He sets off to work each morning, strolling with his dogs across the vast grounds of his 16th century country estate west of London, looking precisely like the country squire he has become.
This is a fantasy that's become real.
When he was 19, Winwood wrote the classic, "Dear Mr. Fantasy." It was an ode to the potential pitfalls of celebrity. Nearly 40 years later, he seems to have avoided all of them. He shied away from the sex, drugs and rock 'n roll lifestyle we usually associate with rock stars.
"There are lots of people that live that lifestyle that I've known who aren't alive anymore," he said. "So perhaps there's an element of survival in it."
Unlike so many of his contemporaries, Winwood hasn't merely survived, he's thrived. And he's made his share of history along the way.
Looking back, it seems he was born into a musical life. It was 1948 in Birmingham, England.
"My father was a musician, a semi-professional musician," he said "I used to go and play with him when he did gigs, played at weddings or that kind of thing. And I'd be one of the band."
One of the band at age 9. The word 'prodigy' might have been invented for him.
"When I was 14, it was probably a bit worrying for my parents. I had no interest in anything, even gave up sports. I mean, I used to play a lot of sports. Stopped all that when I was about 13."
He blames it on his obsession of music. But the obsession soon started to pay dividends. He quit school at 14. At 15, he joined The Spencer Davis Group, which took off. And by 16, he'd written his first big hit, "I'm a man."
"I never thought of myself, leading up to that time, as a singer, probably because when I first started playing, my voice hadn't broken. You're never sure how your voice is going to turn out."
His voice turned out fine. A student of American blues and soul music, Winwood was just 17 when he wrote the song that guaranteed his place in rock history, "Gimme Some Lovin'."
It was an instant classic. I was also young Winwood's first encounter with what would be a lifelong tension between commercial and artistic success.
"Obviously, there were other people that were quite happy that it was a worldwide hit. But for me, personally, that wasn't the major goal."
What was the major goal?
"The major goal was to create this music out of rock, blues, and bits of ethnic music and English rock … It was an accidental hit."
Winwood's career became a multi-hit pile-up of happy musical accidents.
His next band, Traffic, is still regarded as one of the most innovative rock ensembles of all time.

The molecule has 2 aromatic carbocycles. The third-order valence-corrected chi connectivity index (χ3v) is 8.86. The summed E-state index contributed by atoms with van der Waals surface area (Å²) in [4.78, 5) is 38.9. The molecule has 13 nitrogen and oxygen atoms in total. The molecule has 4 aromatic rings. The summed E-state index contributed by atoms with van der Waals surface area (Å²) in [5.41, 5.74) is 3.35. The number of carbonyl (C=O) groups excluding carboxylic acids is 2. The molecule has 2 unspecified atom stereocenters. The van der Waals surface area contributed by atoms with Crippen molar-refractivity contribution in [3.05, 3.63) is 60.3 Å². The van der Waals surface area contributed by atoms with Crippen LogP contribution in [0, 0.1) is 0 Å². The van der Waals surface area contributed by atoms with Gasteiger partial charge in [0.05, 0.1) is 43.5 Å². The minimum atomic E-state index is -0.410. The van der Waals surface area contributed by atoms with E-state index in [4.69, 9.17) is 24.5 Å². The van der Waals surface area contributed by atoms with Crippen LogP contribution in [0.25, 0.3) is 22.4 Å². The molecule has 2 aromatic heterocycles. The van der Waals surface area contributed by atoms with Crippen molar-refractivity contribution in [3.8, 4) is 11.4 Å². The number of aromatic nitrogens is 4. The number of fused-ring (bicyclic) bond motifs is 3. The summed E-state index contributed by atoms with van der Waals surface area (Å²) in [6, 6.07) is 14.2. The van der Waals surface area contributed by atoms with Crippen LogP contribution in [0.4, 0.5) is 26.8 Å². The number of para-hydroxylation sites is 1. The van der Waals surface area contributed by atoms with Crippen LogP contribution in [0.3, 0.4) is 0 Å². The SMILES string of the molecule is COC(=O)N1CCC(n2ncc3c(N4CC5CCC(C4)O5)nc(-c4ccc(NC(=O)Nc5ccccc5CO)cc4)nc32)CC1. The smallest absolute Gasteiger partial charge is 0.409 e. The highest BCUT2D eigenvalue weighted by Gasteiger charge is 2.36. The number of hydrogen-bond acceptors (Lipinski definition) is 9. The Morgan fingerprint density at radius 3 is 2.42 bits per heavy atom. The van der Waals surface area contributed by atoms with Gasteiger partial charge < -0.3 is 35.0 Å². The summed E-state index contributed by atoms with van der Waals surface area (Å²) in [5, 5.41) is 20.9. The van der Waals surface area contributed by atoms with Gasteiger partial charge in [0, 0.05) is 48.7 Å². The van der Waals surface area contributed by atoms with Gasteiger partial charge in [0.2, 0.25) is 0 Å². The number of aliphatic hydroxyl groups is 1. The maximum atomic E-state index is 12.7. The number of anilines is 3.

And with fame, came money. And it was not to be blown in that rock 'n' roll kind of way, but to be invested in his country estate.
He was 21 when we bought it. But, this being rock 'n' roll, he bought the place not for the peace and quiet, but rather for the noise he and his new band could make.
The new band was "Blind Faith," the first so-called super group, which united Winwood with another up and coming British rock heavyweight, Eric Clapton.
Winwood was on the fast track. But after just one hit album, Blind Faith collapsed under the weight of its own expectations.
Winwood's music became more introspective, and thus less radio-friendly, through the '70s and early '80s. Then just when his superstar status seemed have permanently faded, he stormed back with "Back in the High Life." The 1986 album became his biggest hit ever, earning a Grammy award for record of the year.
A year later "Roll with It" was bigger still. Winwood had become the thing the music industry loves best, a hit machine. He was even one of the first to turn a hit song into a hit commercial.
He was rich, but was he happy in his work? "All through the kind of late '80s and '90s, every A&R record company man was saying, now what we want is another record like 'Back in the High Life.' And, of course, that's not the way to make music at all. That's the tail wagging the dog."
So Winwood walked away from the high life, and rediscovered the joys of country life —and the joys of married life.
Around that time he met and married his wife of 19 years, Eugenia, with whom he's raised four children.
Is it difficult to have a normal family life and be the wife of a rock 'n' roll musician at the same time?
"Steve is a great father," said Eugenia. "He really enjoys spending time with the children. I think the most difficult part about it is the touring."
So now, when he does tour, Winwood simply brings some of the family with him. Daughter Lilly is already showing signs of taking over the family business with her guitar playing.
But mostly his life centers around the homestead, keeping up with the demands of a 500-year-old estate, and "commuting" to the studio in his barn, where he still fires up the old Hammond B-3 organ that has been his signature sound from the beginning.
It's also where he's working on a new album, his 24th. His music — the kind he wants to do — still sells. And he's just released "The Last Great Traffic Jam," a documentary of Traffic's 1994 final tour.
Two of Winwood's mates from that band, Jim Capaldi and Chris Wood, are gone. But Winwood remains true to their memory — and to himself — by doing what he's always done: following his obsession with music.
"I suppose the thing that very first started to drive me when I was 13 or 12 or 9 (was) a love of music, and I enjoy playing it," he said. "I'm discovering more about music all the time."
It almost sounds like he couldn't stop if he wanted to.
"I don't think so."